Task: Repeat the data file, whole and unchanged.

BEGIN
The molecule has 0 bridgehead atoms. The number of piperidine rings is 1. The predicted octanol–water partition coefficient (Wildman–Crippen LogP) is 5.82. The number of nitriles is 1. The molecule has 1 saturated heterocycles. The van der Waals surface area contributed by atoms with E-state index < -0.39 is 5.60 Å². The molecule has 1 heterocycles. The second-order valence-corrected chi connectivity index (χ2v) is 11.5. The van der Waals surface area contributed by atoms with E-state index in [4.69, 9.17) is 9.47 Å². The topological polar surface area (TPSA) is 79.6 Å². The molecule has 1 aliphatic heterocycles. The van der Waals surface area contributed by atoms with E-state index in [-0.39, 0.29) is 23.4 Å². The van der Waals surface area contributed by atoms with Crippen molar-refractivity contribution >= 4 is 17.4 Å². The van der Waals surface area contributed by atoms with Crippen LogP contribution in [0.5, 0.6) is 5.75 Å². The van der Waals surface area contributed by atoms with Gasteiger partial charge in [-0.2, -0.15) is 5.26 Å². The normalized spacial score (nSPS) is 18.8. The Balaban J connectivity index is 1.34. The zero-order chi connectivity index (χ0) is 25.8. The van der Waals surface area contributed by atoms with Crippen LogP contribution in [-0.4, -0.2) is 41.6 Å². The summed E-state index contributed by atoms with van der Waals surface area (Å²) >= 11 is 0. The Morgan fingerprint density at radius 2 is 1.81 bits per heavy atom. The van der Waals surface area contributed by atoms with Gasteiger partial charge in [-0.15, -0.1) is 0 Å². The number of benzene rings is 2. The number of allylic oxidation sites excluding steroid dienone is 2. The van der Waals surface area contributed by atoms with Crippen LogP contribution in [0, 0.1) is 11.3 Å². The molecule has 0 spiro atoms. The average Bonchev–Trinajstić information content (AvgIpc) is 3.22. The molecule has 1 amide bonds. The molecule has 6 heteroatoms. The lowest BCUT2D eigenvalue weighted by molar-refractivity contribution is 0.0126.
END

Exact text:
The molecule has 0 bridgehead atoms. The number of piperidine rings is 1. The predicted octanol–water partition coefficient (Wildman–Crippen LogP) is 5.82. The number of nitriles is 1. The molecule has 1 saturated heterocycles. The van der Waals surface area contributed by atoms with E-state index < -0.39 is 5.60 Å². The molecule has 1 heterocycles. The second-order valence-corrected chi connectivity index (χ2v) is 11.5. The van der Waals surface area contributed by atoms with E-state index in [4.69, 9.17) is 9.47 Å². The topological polar surface area (TPSA) is 79.6 Å². The molecule has 1 aliphatic heterocycles. The van der Waals surface area contributed by atoms with E-state index in [-0.39, 0.29) is 23.4 Å². The van der Waals surface area contributed by atoms with Crippen molar-refractivity contribution >= 4 is 17.4 Å². The van der Waals surface area contributed by atoms with Crippen LogP contribution in [0.5, 0.6) is 5.75 Å². The van der Waals surface area contributed by atoms with Gasteiger partial charge in [-0.2, -0.15) is 5.26 Å². The normalized spacial score (nSPS) is 18.8. The Balaban J connectivity index is 1.34. The zero-order chi connectivity index (χ0) is 25.8. The van der Waals surface area contributed by atoms with Crippen LogP contribution in [-0.4, -0.2) is 41.6 Å². The summed E-state index contributed by atoms with van der Waals surface area (Å²) >= 11 is 0. The Morgan fingerprint density at radius 2 is 1.81 bits per heavy atom. The van der Waals surface area contributed by atoms with Gasteiger partial charge in [-0.15, -0.1) is 0 Å². The number of benzene rings is 2. The number of allylic oxidation sites excluding steroid dienone is 2. The van der Waals surface area contributed by atoms with Crippen LogP contribution in [0, 0.1) is 11.3 Å². The molecule has 0 spiro atoms. The average Bonchev–Trinajstić information content (AvgIpc) is 3.22. The molecule has 1 amide bonds. The molecule has 6 heteroatoms. The lowest BCUT2D eigenvalue weighted by molar-refractivity contribution is 0.0126.